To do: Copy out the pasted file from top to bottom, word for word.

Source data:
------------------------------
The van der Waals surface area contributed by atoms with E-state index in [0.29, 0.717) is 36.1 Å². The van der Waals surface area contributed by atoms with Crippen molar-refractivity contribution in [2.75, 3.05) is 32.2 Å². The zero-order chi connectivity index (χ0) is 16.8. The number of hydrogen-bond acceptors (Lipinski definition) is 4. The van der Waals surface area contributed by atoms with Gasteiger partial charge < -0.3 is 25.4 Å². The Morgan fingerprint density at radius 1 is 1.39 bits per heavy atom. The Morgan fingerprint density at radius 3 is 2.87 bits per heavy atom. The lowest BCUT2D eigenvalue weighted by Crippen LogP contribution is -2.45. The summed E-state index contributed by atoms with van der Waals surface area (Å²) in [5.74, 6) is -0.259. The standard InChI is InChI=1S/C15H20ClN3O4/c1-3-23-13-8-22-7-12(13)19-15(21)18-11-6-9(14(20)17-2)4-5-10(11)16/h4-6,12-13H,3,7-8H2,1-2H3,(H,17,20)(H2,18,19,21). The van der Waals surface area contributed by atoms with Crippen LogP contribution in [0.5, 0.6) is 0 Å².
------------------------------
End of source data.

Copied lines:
The van der Waals surface area contributed by atoms with E-state index in [0.29, 0.717) is 36.1 Å². The van der Waals surface area contributed by atoms with Crippen molar-refractivity contribution in [2.75, 3.05) is 32.2 Å². The zero-order chi connectivity index (χ0) is 16.8. The number of hydrogen-bond acceptors (Lipinski definition) is 4. The van der Waals surface area contributed by atoms with Gasteiger partial charge < -0.3 is 25.4 Å². The Morgan fingerprint density at radius 1 is 1.39 bits per heavy atom. The Morgan fingerprint density at radius 3 is 2.87 bits per heavy atom. The lowest BCUT2D eigenvalue weighted by Crippen LogP contribution is -2.45. The summed E-state index contributed by atoms with van der Waals surface area (Å²) in [5.74, 6) is -0.259. The standard InChI is InChI=1S/C15H20ClN3O4/c1-3-23-13-8-22-7-12(13)19-15(21)18-11-6-9(14(20)17-2)4-5-10(11)16/h4-6,12-13H,3,7-8H2,1-2H3,(H,17,20)(H2,18,19,21). The van der Waals surface area contributed by atoms with Crippen LogP contribution in [0.5, 0.6) is 0 Å².